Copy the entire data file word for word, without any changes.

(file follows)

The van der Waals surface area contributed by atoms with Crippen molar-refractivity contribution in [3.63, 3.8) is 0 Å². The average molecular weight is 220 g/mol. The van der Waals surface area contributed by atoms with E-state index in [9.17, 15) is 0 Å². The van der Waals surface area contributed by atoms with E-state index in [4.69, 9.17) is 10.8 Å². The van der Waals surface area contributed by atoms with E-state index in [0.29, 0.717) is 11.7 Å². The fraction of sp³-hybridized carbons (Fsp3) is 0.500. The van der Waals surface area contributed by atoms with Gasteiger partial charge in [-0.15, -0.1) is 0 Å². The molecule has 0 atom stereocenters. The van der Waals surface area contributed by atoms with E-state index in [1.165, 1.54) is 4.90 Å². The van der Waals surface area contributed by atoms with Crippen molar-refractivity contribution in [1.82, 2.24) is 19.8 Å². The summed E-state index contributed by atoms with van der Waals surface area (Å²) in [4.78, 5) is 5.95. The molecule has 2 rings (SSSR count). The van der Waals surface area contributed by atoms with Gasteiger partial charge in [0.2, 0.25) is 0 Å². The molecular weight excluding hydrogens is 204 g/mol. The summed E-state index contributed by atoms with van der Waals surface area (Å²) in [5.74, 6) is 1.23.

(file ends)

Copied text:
The van der Waals surface area contributed by atoms with Crippen molar-refractivity contribution in [3.63, 3.8) is 0 Å². The average molecular weight is 220 g/mol. The van der Waals surface area contributed by atoms with E-state index in [9.17, 15) is 0 Å². The van der Waals surface area contributed by atoms with E-state index in [4.69, 9.17) is 10.8 Å². The van der Waals surface area contributed by atoms with E-state index in [0.29, 0.717) is 11.7 Å². The fraction of sp³-hybridized carbons (Fsp3) is 0.500. The van der Waals surface area contributed by atoms with Gasteiger partial charge in [-0.15, -0.1) is 0 Å². The molecule has 0 atom stereocenters. The van der Waals surface area contributed by atoms with E-state index in [1.165, 1.54) is 4.90 Å². The van der Waals surface area contributed by atoms with Crippen molar-refractivity contribution in [1.82, 2.24) is 19.8 Å². The summed E-state index contributed by atoms with van der Waals surface area (Å²) in [4.78, 5) is 5.95. The molecule has 2 rings (SSSR count). The van der Waals surface area contributed by atoms with Gasteiger partial charge in [0.2, 0.25) is 0 Å². The molecular weight excluding hydrogens is 204 g/mol. The summed E-state index contributed by atoms with van der Waals surface area (Å²) in [5.74, 6) is 1.23.